“Behold, I stand at the door and knock. If anyone hears my voice and opens the door, I will come in to him and eat with him, and he with me.”
Today I woke up and did my normal routine: hit snooze 3 times, read my daily scripture, checked my social media.
The verse I’m posting on today popped out at me because I’ve done a lot of talking recently about what it means to be in relationship with God. My review of my Facebook feed made me want to write more because of seeing folks use intense religious language inappropriately. The specifics aren’t important but I witnessed someone make a request to be excluded from something and a popular Bible verse and rebuke being hurled at them in response.
Aside from thinking that was incredibly inappropriate it made me think of something else. How did this response invite this person into deeper relationship with God?
I have no clue of the religious or spiritual background of the person who was insulted though the insulter identifies as a charismatic Christian. What I do know is that many interactions with people and Christians fail to get tempered with the profound love believers in Christ are called to exhibit. Love is your identifier as a Christian; it is how others see you are one who belongs to Jesus because you reflect his character (see John 13:34-35)
How does this all tie back to the focus verse? That’s easy…as a Christian your interactions with others plays into Jesus knocking. Your words and what you choose to exhibit have an impact on how people, regardless of their faith, perceive God. You can either choose to act in such a way that you clear the way for Jesus to access that door by looking like him, acting with grace and mercy, and choosing to be one whose words bring life or you can do the opposite. There are many who speak in a way where not only they words they offer create barriers outside the door of someone’s heart – they speak with such violence that folks fortify the doors of their hearts from them inside. The role you take on has an effect on people’s relationship with God but your actions will determine if that is to the positive or negative.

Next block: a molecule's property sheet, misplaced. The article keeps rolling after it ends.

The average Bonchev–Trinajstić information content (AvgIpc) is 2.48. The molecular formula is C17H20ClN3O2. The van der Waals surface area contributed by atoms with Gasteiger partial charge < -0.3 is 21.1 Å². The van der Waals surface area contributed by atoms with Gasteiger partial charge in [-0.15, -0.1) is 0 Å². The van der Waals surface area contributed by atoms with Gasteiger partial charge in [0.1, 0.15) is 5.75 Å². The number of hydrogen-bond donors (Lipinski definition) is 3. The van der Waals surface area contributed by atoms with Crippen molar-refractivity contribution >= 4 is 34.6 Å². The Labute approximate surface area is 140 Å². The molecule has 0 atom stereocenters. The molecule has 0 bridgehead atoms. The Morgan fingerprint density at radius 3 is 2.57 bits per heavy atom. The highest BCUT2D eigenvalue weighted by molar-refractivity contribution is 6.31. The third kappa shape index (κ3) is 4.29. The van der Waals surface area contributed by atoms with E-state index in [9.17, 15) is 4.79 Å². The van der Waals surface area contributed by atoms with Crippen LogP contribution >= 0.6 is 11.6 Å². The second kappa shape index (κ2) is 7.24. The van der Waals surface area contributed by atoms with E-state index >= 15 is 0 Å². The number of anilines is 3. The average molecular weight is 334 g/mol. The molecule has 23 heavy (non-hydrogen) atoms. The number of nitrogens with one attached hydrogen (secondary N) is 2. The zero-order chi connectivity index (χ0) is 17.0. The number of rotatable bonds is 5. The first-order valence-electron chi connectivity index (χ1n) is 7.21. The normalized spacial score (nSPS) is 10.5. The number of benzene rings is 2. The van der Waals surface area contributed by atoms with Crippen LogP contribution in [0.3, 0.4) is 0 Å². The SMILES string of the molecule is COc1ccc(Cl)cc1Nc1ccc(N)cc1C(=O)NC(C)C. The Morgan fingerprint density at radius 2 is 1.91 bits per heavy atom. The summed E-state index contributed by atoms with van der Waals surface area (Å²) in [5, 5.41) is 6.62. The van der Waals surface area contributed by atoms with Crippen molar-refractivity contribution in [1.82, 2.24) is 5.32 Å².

Maybe you’ve never considered this before and that’s ok. Sometimes we aren’t taught certain things in our walks as Christians. This is why I and many others share what’s on our hearts in spaces like this; it’s to challenge or bring new things to light for someone who needs it.
So which role will you play, that of the path clearer/healer or that of the obstacle builder?